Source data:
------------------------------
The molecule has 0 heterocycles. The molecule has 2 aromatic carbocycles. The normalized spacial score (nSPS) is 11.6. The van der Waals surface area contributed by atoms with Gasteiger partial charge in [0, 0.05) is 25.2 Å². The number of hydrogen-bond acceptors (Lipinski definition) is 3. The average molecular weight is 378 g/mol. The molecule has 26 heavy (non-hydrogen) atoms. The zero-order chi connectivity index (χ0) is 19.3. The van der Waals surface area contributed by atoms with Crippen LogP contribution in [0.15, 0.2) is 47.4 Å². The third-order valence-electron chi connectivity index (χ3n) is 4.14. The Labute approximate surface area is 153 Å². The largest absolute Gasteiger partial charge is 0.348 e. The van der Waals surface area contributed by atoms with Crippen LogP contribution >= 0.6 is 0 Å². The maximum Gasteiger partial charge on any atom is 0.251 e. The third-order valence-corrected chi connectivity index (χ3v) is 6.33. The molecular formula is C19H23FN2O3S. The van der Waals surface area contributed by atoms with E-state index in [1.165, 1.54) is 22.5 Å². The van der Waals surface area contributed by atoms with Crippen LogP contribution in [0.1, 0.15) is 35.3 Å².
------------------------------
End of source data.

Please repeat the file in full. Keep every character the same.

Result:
The molecule has 0 heterocycles. The molecule has 2 aromatic carbocycles. The normalized spacial score (nSPS) is 11.6. The van der Waals surface area contributed by atoms with Gasteiger partial charge in [0, 0.05) is 25.2 Å². The number of hydrogen-bond acceptors (Lipinski definition) is 3. The average molecular weight is 378 g/mol. The molecule has 26 heavy (non-hydrogen) atoms. The zero-order chi connectivity index (χ0) is 19.3. The van der Waals surface area contributed by atoms with Crippen LogP contribution in [0.15, 0.2) is 47.4 Å². The third-order valence-electron chi connectivity index (χ3n) is 4.14. The Labute approximate surface area is 153 Å². The largest absolute Gasteiger partial charge is 0.348 e. The van der Waals surface area contributed by atoms with Crippen LogP contribution >= 0.6 is 0 Å². The maximum Gasteiger partial charge on any atom is 0.251 e. The third-order valence-corrected chi connectivity index (χ3v) is 6.33. The molecular formula is C19H23FN2O3S. The van der Waals surface area contributed by atoms with E-state index in [1.165, 1.54) is 22.5 Å². The van der Waals surface area contributed by atoms with Crippen LogP contribution in [0.1, 0.15) is 35.3 Å².